Some say the herb of immortality grows here and that it is a type of water grass with long leaves. Zoysia pungens ➚ 芝 is one candidate plant. The herb is sometimes shown in the mouth of a deer or the beak of a crane emphasizing the symbolism of immortality. It is reputed that only deer are able to find it.
Others say the herb of immortality is actually a bracket fungus, possibly Ganoderma lucidum ➚ (灵芝 líng zhī) which grows widely on decaying trees. Unlike other fungi it remains solid indefinitely which may explain the association with immortality. Some similar species are bright red. Many different types of mushroom are used in traditional medicine.
Laozi, literally ‘old master’ is the legendary founder of Daoism. Please see a dedicated section on Laozi for his biography and more on Daoism. In this section the emphasis is on symbolism because Laozi is a frequent subject for pictures and figurines. He is always portrayed as a bearded old man with a bald head usually riding a water buffalo. He symbolizes longevity just as much as a revered religious figure.
The God of Longevity is a tall old man with a bald, elongated head and white beard. He usually rides a deer and may hold other emblems of longevity including a peach, a crane, mushrooms of immortality and a long knobbly wooden staff. He may be accompanied by a boy. Some say he lives at the South Pole where he tends a garden full of the herb of immortality. The other part of his name 星 xīng means ‘star’ and he is associated with the bright star Canopus in the Argo constellation.
He is one of a trinity of good fortune deities: Fu, Lou and Shou representing Happiness; Prosperity and Longevity.
The eighteen Buddhist ‘arhats’ are called 十八罗汉 shí bā luó hàn in Chinese and hold a similar place in Chinese affection as the Eight Daoist Immortals. Luohan means ‘destroyers of the enemy’, the enemies in Buddhism are the passions. A luohan has dispensed with all the passions; is free from reincarnation and reached nirvana ➚. Although eighteen are distinguished in illustrations; temples often have 500 luohan.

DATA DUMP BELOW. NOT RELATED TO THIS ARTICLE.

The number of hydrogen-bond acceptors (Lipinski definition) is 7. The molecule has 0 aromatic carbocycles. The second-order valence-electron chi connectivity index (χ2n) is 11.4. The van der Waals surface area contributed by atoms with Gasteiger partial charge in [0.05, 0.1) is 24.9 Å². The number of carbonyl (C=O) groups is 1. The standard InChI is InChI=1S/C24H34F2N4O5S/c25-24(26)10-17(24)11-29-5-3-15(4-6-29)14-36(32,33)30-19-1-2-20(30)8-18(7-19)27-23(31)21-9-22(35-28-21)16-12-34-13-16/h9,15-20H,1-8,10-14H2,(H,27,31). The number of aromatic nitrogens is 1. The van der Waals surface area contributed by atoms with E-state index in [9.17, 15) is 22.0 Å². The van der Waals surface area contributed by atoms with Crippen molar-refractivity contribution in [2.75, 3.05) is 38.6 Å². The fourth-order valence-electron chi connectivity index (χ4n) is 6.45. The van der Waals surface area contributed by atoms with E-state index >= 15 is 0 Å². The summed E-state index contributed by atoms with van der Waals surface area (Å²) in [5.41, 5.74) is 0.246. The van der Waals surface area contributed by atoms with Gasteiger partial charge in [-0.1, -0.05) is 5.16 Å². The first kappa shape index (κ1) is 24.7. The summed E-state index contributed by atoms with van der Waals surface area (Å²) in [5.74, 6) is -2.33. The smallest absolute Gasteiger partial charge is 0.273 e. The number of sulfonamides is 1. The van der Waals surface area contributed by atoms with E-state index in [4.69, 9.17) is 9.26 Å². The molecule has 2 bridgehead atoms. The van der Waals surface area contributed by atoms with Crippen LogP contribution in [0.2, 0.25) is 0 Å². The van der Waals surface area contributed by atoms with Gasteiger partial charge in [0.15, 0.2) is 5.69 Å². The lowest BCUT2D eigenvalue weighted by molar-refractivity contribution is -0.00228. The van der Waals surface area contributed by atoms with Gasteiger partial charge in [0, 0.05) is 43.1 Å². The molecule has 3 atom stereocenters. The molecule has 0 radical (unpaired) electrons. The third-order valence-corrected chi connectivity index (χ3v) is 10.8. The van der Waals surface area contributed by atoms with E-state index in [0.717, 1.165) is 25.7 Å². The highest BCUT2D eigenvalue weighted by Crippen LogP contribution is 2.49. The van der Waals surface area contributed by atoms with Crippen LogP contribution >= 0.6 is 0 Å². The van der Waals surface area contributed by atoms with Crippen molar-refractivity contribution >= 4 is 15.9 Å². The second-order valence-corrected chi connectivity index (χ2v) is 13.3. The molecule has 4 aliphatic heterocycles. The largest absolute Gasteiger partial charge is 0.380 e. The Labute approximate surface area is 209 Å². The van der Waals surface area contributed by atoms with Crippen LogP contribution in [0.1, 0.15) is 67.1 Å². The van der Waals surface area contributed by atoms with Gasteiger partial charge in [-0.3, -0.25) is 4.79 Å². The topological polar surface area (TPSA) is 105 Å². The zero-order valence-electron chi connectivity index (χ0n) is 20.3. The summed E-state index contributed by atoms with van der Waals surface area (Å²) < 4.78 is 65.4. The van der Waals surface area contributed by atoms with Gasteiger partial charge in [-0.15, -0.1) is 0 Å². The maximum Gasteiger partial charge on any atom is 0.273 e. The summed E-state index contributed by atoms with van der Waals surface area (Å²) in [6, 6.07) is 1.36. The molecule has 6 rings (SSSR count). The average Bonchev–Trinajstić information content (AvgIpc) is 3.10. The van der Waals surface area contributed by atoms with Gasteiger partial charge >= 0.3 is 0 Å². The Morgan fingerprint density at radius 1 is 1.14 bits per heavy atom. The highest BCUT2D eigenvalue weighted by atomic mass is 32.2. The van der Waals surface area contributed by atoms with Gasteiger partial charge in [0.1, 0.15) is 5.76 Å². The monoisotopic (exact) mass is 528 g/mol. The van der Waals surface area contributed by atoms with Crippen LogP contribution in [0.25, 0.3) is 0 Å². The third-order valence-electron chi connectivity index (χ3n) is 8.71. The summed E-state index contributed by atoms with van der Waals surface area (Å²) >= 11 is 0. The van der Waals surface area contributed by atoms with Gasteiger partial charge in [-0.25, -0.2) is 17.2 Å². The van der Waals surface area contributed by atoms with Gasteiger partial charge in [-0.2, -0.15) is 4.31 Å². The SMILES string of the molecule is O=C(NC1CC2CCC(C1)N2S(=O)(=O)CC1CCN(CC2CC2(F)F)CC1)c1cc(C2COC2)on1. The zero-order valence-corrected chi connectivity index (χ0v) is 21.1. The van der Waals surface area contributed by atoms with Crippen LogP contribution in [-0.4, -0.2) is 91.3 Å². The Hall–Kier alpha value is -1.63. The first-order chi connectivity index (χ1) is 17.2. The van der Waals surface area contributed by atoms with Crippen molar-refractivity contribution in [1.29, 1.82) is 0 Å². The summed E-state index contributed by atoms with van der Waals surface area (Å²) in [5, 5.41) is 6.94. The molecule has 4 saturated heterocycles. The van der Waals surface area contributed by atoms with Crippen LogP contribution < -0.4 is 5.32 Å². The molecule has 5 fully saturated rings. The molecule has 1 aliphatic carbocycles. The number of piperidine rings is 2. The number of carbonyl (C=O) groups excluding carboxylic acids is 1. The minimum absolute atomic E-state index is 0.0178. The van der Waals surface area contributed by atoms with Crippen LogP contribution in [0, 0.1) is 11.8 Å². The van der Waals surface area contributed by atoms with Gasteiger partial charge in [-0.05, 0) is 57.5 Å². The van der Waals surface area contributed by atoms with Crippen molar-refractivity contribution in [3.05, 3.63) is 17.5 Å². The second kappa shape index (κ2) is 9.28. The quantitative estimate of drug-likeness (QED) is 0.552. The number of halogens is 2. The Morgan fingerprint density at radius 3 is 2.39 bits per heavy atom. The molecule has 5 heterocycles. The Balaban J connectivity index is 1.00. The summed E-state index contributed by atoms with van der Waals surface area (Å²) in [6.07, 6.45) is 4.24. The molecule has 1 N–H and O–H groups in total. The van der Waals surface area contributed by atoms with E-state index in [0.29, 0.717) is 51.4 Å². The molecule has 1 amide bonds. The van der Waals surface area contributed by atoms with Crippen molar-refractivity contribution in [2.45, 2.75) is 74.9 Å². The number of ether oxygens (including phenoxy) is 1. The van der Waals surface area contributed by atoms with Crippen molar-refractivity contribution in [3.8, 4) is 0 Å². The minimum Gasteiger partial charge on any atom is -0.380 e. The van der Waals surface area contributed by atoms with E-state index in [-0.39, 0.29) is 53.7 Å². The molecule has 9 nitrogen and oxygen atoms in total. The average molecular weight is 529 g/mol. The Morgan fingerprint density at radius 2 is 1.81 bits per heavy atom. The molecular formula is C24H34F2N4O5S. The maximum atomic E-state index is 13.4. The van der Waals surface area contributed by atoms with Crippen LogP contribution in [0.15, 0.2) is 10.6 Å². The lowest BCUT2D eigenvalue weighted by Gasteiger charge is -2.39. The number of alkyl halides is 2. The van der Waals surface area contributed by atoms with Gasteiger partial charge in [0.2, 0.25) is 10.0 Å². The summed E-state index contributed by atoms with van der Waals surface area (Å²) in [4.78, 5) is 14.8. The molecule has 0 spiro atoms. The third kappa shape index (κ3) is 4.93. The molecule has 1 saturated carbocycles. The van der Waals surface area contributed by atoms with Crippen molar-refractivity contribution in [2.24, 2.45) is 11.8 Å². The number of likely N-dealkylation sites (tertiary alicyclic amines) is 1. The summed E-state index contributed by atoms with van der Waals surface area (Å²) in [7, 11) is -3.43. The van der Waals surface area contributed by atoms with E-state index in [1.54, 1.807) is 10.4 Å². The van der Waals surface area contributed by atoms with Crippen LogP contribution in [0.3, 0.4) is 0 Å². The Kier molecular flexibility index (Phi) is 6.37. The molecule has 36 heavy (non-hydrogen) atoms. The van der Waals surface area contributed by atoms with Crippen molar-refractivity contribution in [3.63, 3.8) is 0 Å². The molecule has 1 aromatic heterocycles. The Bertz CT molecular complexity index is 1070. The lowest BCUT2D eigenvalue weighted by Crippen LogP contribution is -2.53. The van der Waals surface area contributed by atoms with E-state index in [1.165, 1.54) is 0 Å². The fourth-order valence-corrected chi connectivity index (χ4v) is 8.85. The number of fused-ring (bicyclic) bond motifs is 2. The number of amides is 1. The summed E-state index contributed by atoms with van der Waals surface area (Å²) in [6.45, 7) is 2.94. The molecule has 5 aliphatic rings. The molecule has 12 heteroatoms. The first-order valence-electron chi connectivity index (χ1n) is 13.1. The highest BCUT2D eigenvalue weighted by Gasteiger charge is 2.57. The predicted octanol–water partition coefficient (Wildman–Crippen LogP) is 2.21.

Of the eighteen, sixteen are Indian in origin, only two are Chinese. Every luohan has a standard pose and is associated with particular animals and objects by which they can be identified.
There are many different lute-like instruments in China. The qin 琴 qín short for 古琴 gǔ qín is one of the oldest and most appreciated type of zither. It has a long body, laid on a table with seven strings and is plucked with the fingernails.
Qin can also mean 禁 jìn ‘prohibit, forbid’ and one legend says the name comes from the ability of the instrument to soothe and so ‘prohibit’ passion.
A similarly ancient instrument is the 瑟 sè which generally has more strings. Most of the scholarly élite of China were expected to display some proficiency at music, and particularly on the guqin. It was one of the four accomplishments of scholars together with 象棋 xiàng qí chess; 书 shū literature and 画 huà painting. And so a qin symbolically represents the wish to become a scholar.
The pipa 琵琶 pí pá is a widely seen form of lute similar to a mandolin. It came to China from Iran. It symbolizes good luck. The famous concubine Wang Zhaojun ➚ is often shown holding a large pipa, she was sent by Han Emperor Yuan as a peace trophy to the Xiongnu tribe. She is considered one of the main paragons of beauty.
In ancient times mirrors were circular and made of bronze and they gave an imperfect reflection that soon tarnished. A bronze mirror 铜镜 tóng jìng sounds similar to 同谐 tóng xié ‘together in harmony’. As in Europe the mirror is associated with magical properties 护心镜 hù xīn jìng; it makes spirits visible and so can be used to see the ‘hare in the moon’; it also keeps evil at bay. In Feng Shui the ba gua mirror has a central circular mirror surrounded by the eight trigrams and is used to control the flow of qi, and reflect bad qi away. If people do not recognize themselves in a mirror it is a sign that death is near at hand.